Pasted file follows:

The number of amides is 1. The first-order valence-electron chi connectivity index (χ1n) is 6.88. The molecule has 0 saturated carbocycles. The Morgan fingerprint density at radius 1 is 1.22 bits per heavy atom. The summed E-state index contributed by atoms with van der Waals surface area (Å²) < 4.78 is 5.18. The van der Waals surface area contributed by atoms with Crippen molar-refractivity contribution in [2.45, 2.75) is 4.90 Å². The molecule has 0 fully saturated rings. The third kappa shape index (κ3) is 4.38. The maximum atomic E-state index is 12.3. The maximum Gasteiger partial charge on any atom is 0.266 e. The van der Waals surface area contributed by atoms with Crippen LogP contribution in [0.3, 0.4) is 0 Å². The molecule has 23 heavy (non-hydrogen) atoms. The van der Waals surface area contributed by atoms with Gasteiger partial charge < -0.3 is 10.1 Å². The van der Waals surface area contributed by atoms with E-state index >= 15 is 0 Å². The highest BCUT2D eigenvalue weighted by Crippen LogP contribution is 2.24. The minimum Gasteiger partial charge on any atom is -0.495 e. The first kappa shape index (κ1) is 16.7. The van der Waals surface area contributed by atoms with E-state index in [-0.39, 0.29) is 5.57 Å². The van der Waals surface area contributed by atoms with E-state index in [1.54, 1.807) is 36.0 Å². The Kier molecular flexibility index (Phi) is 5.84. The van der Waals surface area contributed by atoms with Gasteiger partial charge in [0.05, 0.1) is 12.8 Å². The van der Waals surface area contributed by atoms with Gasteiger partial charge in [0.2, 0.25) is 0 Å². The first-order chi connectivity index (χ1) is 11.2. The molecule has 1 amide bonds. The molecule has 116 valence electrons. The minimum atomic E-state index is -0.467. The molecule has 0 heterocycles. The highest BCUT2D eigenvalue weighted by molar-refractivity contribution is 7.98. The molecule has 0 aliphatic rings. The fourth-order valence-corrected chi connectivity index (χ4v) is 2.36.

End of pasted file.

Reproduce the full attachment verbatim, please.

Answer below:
The number of amides is 1. The first-order valence-electron chi connectivity index (χ1n) is 6.88. The molecule has 0 saturated carbocycles. The Morgan fingerprint density at radius 1 is 1.22 bits per heavy atom. The summed E-state index contributed by atoms with van der Waals surface area (Å²) < 4.78 is 5.18. The van der Waals surface area contributed by atoms with Crippen molar-refractivity contribution in [2.45, 2.75) is 4.90 Å². The molecule has 0 fully saturated rings. The third kappa shape index (κ3) is 4.38. The maximum atomic E-state index is 12.3. The maximum Gasteiger partial charge on any atom is 0.266 e. The van der Waals surface area contributed by atoms with Crippen LogP contribution in [0.3, 0.4) is 0 Å². The molecule has 23 heavy (non-hydrogen) atoms. The van der Waals surface area contributed by atoms with Gasteiger partial charge < -0.3 is 10.1 Å². The van der Waals surface area contributed by atoms with E-state index >= 15 is 0 Å². The highest BCUT2D eigenvalue weighted by Crippen LogP contribution is 2.24. The minimum Gasteiger partial charge on any atom is -0.495 e. The first kappa shape index (κ1) is 16.7. The van der Waals surface area contributed by atoms with E-state index in [-0.39, 0.29) is 5.57 Å². The van der Waals surface area contributed by atoms with E-state index in [1.54, 1.807) is 36.0 Å². The Kier molecular flexibility index (Phi) is 5.84. The van der Waals surface area contributed by atoms with Gasteiger partial charge in [0.05, 0.1) is 12.8 Å². The van der Waals surface area contributed by atoms with Gasteiger partial charge in [0.2, 0.25) is 0 Å². The first-order chi connectivity index (χ1) is 11.2. The molecule has 1 amide bonds. The molecule has 116 valence electrons. The minimum atomic E-state index is -0.467. The molecule has 0 heterocycles. The highest BCUT2D eigenvalue weighted by molar-refractivity contribution is 7.98. The molecule has 0 aliphatic rings. The fourth-order valence-corrected chi connectivity index (χ4v) is 2.36.